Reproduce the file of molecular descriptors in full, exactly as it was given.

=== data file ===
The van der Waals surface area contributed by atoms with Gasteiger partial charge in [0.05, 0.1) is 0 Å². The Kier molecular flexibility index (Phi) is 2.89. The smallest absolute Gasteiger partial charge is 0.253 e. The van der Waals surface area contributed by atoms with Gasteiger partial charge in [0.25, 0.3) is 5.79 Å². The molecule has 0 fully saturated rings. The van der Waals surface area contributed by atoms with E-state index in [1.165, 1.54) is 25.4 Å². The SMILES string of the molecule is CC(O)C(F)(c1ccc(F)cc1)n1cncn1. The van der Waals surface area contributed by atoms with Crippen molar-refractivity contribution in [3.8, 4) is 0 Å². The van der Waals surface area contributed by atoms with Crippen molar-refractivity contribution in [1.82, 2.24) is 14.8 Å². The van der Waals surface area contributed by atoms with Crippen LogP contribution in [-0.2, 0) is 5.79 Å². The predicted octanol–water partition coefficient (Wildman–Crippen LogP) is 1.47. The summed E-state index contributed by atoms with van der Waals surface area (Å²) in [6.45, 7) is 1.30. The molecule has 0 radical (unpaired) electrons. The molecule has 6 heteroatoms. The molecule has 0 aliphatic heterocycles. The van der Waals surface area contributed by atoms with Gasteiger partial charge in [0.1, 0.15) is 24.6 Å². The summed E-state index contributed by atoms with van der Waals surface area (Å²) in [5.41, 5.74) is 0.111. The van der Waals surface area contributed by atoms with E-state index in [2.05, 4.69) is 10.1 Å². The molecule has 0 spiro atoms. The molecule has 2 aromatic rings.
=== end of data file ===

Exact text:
The van der Waals surface area contributed by atoms with Gasteiger partial charge in [0.05, 0.1) is 0 Å². The Kier molecular flexibility index (Phi) is 2.89. The smallest absolute Gasteiger partial charge is 0.253 e. The van der Waals surface area contributed by atoms with Gasteiger partial charge in [0.25, 0.3) is 5.79 Å². The molecule has 0 fully saturated rings. The van der Waals surface area contributed by atoms with E-state index in [1.165, 1.54) is 25.4 Å². The SMILES string of the molecule is CC(O)C(F)(c1ccc(F)cc1)n1cncn1. The van der Waals surface area contributed by atoms with Crippen molar-refractivity contribution in [3.8, 4) is 0 Å². The van der Waals surface area contributed by atoms with Crippen molar-refractivity contribution in [1.82, 2.24) is 14.8 Å². The van der Waals surface area contributed by atoms with Crippen LogP contribution in [-0.2, 0) is 5.79 Å². The predicted octanol–water partition coefficient (Wildman–Crippen LogP) is 1.47. The summed E-state index contributed by atoms with van der Waals surface area (Å²) in [6.45, 7) is 1.30. The molecule has 0 radical (unpaired) electrons. The molecule has 6 heteroatoms. The molecule has 0 aliphatic heterocycles. The van der Waals surface area contributed by atoms with Gasteiger partial charge in [0.1, 0.15) is 24.6 Å². The summed E-state index contributed by atoms with van der Waals surface area (Å²) in [5.41, 5.74) is 0.111. The van der Waals surface area contributed by atoms with E-state index in [2.05, 4.69) is 10.1 Å². The molecule has 0 spiro atoms. The molecule has 2 aromatic rings.